Results 1 to 8 of 8
Like Tree4Likes

Thread: Toremifen instead of Tamoxifen after NPP

  1. #1
    Quester's Avatar
    Quester is offline Senior Member
    Join Date
    Feb 2013
    Location
    In the Bluegrass
    Posts
    1,256

    Toremifen instead of Tamoxifen after NPP

    I post a question about this in a different part of the forum. I botched the question and couldn't find this info.
    So, this is on the website of a supplier:
    "CAUTION: Tamoxifen on nandrolone cycles and on PCT (post cycle therapy) can strengthen progestogenic activity of nandrolone, so it should not be used. Clomid or toremifene are recommended for PCT after all 19-nor testosterone modifications."
    Can anyone expand upon this?

  2. #2
    bizzarro's Avatar
    bizzarro is online now Knowledgeable Member
    Join Date
    May 2016
    Location
    Gyno pls go
    Posts
    3,443
    Sounds more like broscience than anything - progestogenic activity in what regard? Prolactin? Gyno? HPTA suppression? Progesterone activity is ultimately allowed by estrogen and tamoxifen being a mixed agonist/antagonist at the ER can theoretically act in synergy with any progestin but not at the sites of our interest - it's showed to reduce prolactin, increases FSH/LH in both males/woman with intact HPTA and normal progesterone levels, and it blocks ER in the breast.

  3. #3
    Quester's Avatar
    Quester is offline Senior Member
    Join Date
    Feb 2013
    Location
    In the Bluegrass
    Posts
    1,256
    Thanks Biz,
    My specific concern is with regard to PCT: not just the HPTA access but restoring normal hormonal levels. If Tamox prevents progesterone from going back to normal. The following articles suggest that Tamox has Progesterone activity. Does it take place outside of the tumors associated with breast cancer? IDK, I can't find anything on it. However, specifically in regard to PCT, I would like to find a substitute for Tamox.
    The following info all relates to Tamoxifen in it's use for female breast cancer.
    I did some research on this and may originate with breast cancer studies in which the progesterone activity of Tamoxifen resulted in desirable outcomes with regard to tumors having Progesterone positive nuclei.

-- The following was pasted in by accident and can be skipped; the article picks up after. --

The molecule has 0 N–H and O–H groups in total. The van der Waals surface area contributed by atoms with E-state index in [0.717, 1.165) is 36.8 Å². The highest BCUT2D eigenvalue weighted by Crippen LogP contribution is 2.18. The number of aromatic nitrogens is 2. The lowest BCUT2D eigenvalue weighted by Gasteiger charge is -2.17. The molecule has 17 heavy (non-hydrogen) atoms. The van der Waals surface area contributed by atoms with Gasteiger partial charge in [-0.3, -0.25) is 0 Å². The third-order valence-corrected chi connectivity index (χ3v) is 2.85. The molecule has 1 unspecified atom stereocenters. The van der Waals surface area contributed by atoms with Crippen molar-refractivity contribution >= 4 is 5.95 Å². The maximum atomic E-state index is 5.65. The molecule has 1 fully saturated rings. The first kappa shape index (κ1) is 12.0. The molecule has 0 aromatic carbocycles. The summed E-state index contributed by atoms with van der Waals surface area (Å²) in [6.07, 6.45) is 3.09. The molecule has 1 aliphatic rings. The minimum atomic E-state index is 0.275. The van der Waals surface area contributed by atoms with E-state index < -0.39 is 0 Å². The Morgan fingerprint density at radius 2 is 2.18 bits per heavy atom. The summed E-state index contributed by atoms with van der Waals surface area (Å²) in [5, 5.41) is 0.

"High progesterone receptor expression correlates to the effect of adjuvant tamoxifen in premenopausal breast cancer patients."
    https://www.ncbi.nlm.nih.gov/pubmed/16899609
    "RESULTS:
    Our findings show a gradually increasing tamoxifen effect in tumors with >10% ER-positive nuclei. However, when analyzing tamoxifen response according to various PR fractions, we found that it was primarily patients with tumors showing >75% PR-positive nuclei that responded to tamoxifen treatment, with an improved recurrence-free [relative risk, 0.42 (0.25-0.70); P = 0.001] as well as overall [relative risk, 0.49 (0.28-0.84); P = 0.010] survival.
    CONCLUSIONS:
    Adjuvant tamoxifen improved recurrence-free and overall survival for premenopausal patients with tumors showing >75% PR-positive nuclei. No effect could be shown in tumors with fewer PR-positive nuclei. The PR was a stronger predictor of treatment response than the ER. Based on these findings, we suggest the implementation of a fractioned rather than dichotomized immunohistochemical evaluation of hormone receptors in clinical practice, possibly with greater emphasis on the PR than the ER."

    AND
    "High progesterone receptor expression correlates to the effect of adjuvant tamoxifen in premenopausal breast cancer patients."
    https://www.ncbi.nlm.nih.gov/pubmed/16899609
    "RESULTS:
    Our findings show a gradually increasing tamoxifen effect in tumors with >10% ER-positive nuclei. However, when analyzing tamoxifen response according to various PR fractions, we found that it was primarily patients with tumors showing >75% PR-positive nuclei that responded to tamoxifen treatment, with an improved recurrence-free [relative risk, 0.42 (0.25-0.70); P = 0.001] as well as overall [relative risk, 0.49 (0.28-0.84); P = 0.010] survival.
    CONCLUSIONS:
    Adjuvant tamoxifen improved recurrence-free and overall survival for premenopausal patients with tumors showing >75% PR-positive nuclei. No effect could be shown in tumors with fewer PR-positive nuclei. The PR was a stronger predictor of treatment response than the ER. Based on these findings, we suggest the implementation of a fractioned rather than dichotomized immunohistochemical evaluation of hormone receptors in clinical practice, possibly with greater emphasis on the PR than the ER."